On March 13, 2013, a sergeant with the Stafford Township (Ocean County) Police Department sued the Department, former Mayor James McMenamin, Township Administrator James Moran, Police Chief Joseph Giberson, III and Police Lieutenant Thomas J. Dellane for retaliating against him because he was not politically aligned with McMenamin and Giberson.
In his suit, a copy of which is on-line here (Linck v. Stafford, Docket No. OCN-L-734-13), Sergeant John L. Linck, said that he was politically aligned and allies with former Police Chiefs Thomas B. Conroy, who retired in 2010, and Larry D. Parker who retired in 2005. He said that McMenamin, who previously was a Stafford police lieutenant, is politically aligned with Chief Giberson and that McMenamin and Giberson “were on the politically opposite sides of the fence” from Parker and Conroy.
Linck claims that after Conroy’s retirement, he was transferred from his position as an administrative sergeant to working the road on the midnight shift, despite there being two sergeants with less seniority who worked the day shift.
He further alleges that Giberson and Dellane refused to allow him to take a make-up of the “Chief’s test” component of a three part exam in which he and six other officers were competing for promotion to lieutenant. Linck claims that on the day of the “Chief’s test,” he was bedridden with bronchitis and influenza and that the refusal to allow a make-up was unreasonable given the fact that another officer, Michael Korpon, was allowed to take a make-up when he was ill in 2008.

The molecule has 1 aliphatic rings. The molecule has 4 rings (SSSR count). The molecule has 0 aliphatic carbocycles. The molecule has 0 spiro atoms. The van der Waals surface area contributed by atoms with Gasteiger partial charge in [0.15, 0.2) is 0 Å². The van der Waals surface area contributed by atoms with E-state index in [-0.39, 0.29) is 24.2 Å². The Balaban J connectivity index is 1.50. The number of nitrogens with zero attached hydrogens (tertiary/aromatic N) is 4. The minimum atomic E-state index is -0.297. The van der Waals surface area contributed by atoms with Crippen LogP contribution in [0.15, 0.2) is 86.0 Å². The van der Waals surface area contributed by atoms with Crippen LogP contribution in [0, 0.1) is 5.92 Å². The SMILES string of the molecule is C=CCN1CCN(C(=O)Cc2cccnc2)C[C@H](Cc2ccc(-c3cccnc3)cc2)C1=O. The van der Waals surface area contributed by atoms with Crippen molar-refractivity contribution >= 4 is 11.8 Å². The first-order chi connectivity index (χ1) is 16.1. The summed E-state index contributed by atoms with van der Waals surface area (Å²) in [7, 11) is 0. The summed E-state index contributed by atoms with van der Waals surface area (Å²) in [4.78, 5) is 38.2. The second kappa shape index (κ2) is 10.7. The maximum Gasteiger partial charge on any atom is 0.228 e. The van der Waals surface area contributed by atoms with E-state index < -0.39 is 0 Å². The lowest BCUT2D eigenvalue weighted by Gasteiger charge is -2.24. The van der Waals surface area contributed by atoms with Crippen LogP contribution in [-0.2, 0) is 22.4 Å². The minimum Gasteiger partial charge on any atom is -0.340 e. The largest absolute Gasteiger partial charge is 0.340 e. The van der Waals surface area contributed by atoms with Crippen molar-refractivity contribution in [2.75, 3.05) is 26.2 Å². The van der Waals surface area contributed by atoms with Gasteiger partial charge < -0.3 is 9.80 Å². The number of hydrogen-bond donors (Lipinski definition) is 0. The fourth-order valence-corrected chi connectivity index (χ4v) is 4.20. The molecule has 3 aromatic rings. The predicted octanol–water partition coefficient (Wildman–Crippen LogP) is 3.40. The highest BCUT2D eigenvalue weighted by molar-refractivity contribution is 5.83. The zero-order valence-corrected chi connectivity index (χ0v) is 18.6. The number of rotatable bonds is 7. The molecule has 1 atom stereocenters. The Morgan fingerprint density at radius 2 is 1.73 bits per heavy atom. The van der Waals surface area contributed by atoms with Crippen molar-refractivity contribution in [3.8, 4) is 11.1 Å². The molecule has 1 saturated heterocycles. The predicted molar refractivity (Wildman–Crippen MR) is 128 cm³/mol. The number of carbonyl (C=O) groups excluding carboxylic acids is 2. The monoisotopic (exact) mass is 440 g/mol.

Linck also claims that he was improperly given a lower evaluation than Sergeant James Vaughn even though he had ranked number one in productivity during 2012 while Vaughn scored last in productivity. He alleges that the unfair way in which the test was scored, along with Giberson’s refusal to let him take a make-up test, caused him to score seventh out of the seven candidates vying for the promotion. He further claims that Giberson refused to evaluate his performance during the three years prior to the promotional test, causing him getting a lower score than he ought to have received.